A Catholic high school in the Detroit area has backed off plans to pass out “modesty ponchos” at prom to girls whose dresses are deemed too revealing, an idea that generated criticism.
The controversy began early last week when one of the ponchos was displayed in the lobby of Divine Child High School in Dearborn. A sign noted that the ponchos would be doled out “at the door” at the dance to people wearing dresses that did not meet dress code requirements.
When students strike a prom pose this year, they’ll likely be doing so in an outfit that showcases their personal style. Researchers have found that Generation Z is focused on individuality, and now, that state of mind is making an impact on prom style, from DIY dresses to a push for gender fluid options.
“Our intention with displaying the poncho was never to make students feel uncomfortable, but to remind all students and parents of our formal Prom dress policy, which has not changed for several years,” Haley said. “To be clear: The poncho will not be passed out at Prom. It was on display to proactively remind students of our dress code policies and eliminate any confusion prior to this special event.”
Haley said Divine Child, like many other private and public schools, is simply asking students and parents to follow the dress code when selecting prom outfits.
The ’90s saw a slew of prom movies — 10 Things I Hate About You, She’s All That and American Pie — in which female characters wore seemingly off-the-rack creations. However, students in 2018 are taking a cue from Molly Ringwald’s Andie from Pretty in Pink, who showed up to prom in a bubblegum original of her own design.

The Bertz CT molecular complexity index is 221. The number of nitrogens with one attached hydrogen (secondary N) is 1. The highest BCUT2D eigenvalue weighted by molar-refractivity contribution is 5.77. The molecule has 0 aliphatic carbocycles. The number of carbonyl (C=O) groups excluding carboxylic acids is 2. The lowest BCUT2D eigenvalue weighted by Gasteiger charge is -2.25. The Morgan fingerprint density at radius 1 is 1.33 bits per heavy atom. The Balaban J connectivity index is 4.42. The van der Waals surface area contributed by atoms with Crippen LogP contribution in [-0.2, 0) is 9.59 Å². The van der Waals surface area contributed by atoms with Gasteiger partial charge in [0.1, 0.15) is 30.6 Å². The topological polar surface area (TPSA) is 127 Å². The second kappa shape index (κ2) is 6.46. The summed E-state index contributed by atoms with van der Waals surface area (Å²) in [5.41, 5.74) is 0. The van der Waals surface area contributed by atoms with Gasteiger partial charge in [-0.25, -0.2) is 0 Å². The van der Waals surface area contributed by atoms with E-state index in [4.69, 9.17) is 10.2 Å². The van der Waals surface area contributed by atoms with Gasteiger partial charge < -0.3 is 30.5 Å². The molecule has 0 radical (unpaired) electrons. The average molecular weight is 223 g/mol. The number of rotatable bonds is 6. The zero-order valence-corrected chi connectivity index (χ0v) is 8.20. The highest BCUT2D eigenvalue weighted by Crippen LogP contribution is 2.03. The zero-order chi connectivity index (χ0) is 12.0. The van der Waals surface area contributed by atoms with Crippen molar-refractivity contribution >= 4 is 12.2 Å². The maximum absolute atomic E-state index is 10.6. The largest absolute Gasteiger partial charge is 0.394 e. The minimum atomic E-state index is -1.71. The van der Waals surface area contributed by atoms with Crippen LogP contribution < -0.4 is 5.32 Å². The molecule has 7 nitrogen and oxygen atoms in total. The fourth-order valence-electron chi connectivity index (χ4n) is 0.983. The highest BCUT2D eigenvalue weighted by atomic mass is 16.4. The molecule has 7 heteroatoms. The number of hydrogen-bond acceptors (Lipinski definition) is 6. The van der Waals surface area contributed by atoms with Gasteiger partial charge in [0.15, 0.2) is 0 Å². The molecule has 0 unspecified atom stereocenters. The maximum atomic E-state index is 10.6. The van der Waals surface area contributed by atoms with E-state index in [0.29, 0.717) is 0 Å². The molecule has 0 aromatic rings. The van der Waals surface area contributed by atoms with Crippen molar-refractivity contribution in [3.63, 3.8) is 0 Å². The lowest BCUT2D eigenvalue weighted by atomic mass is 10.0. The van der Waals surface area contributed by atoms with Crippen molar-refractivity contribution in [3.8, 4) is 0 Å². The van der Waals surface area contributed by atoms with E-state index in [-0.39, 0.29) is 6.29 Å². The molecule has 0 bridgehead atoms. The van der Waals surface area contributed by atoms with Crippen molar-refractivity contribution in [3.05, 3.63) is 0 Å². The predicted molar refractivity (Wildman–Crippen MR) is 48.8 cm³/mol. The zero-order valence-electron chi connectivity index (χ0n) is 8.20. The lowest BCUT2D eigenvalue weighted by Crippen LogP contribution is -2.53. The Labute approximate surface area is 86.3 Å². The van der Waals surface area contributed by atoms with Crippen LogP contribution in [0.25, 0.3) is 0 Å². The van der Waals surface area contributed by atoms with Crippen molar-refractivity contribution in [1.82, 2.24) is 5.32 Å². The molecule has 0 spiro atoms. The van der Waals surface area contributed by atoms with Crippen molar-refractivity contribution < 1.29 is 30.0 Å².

Elissa Stein, author of Prom Night: The Best Night of Your Life, sees a similar spirit in today’s students.
“(Prom is) reflecting what’s going on in the world as a whole,” she says. “It’s much more about individualism now. Individualism, personal taste and expression.”
Stein experienced the trend first-hand when her daughter (a 2016 grad) constructed her own hoop skirt out of refrigerator tubing for her formal at Brooklyn Technical High School.
“There were some kids who came in a pair of chinos and a skinny tie,” she says, recalling the evening’s varying styles. “There were some kids who came in full out tuxedos and arrived in a limousine. My prom experience, living through my daughter’s is true freedom in fashion.”
Divine Child junior Erin Wade said Tuesday she was “overjoyed, to say they least” when students and parents received the letter saying the ponchos wouldn’t be passed out at prom.
“I’m just really thankful that the school chose to listen to their students,” she said.
When the poncho went on display in the school lobby, Wade returned a dress she had purchased back in January, worried that its neckline would earn her a poncho. She’s now on the hunt for a new one.